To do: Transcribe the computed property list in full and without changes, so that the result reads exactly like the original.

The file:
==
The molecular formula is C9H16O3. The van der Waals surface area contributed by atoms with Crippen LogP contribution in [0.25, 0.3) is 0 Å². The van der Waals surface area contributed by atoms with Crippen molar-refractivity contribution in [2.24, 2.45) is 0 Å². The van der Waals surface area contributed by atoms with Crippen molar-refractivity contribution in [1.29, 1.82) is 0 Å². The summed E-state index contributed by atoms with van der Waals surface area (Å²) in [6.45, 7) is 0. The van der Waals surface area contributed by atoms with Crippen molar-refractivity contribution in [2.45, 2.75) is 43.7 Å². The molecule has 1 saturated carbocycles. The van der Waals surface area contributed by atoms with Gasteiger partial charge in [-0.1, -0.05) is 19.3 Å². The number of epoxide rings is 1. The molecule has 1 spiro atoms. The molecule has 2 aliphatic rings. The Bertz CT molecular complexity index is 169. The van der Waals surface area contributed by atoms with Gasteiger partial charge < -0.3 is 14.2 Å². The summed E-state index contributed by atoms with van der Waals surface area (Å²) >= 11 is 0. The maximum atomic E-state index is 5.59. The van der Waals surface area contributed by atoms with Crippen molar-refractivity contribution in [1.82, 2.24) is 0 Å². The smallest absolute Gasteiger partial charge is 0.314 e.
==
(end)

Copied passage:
The molecular formula is C9H16O3. The van der Waals surface area contributed by atoms with Crippen LogP contribution in [0.25, 0.3) is 0 Å². The van der Waals surface area contributed by atoms with Crippen molar-refractivity contribution in [2.24, 2.45) is 0 Å². The van der Waals surface area contributed by atoms with Crippen molar-refractivity contribution in [1.29, 1.82) is 0 Å². The summed E-state index contributed by atoms with van der Waals surface area (Å²) in [6.45, 7) is 0. The van der Waals surface area contributed by atoms with Crippen molar-refractivity contribution in [2.45, 2.75) is 43.7 Å². The molecule has 1 saturated carbocycles. The van der Waals surface area contributed by atoms with Gasteiger partial charge in [-0.1, -0.05) is 19.3 Å². The number of epoxide rings is 1. The molecule has 1 spiro atoms. The molecule has 2 aliphatic rings. The Bertz CT molecular complexity index is 169. The van der Waals surface area contributed by atoms with Gasteiger partial charge < -0.3 is 14.2 Å². The summed E-state index contributed by atoms with van der Waals surface area (Å²) >= 11 is 0. The maximum atomic E-state index is 5.59. The van der Waals surface area contributed by atoms with Crippen molar-refractivity contribution in [1.82, 2.24) is 0 Å². The smallest absolute Gasteiger partial charge is 0.314 e.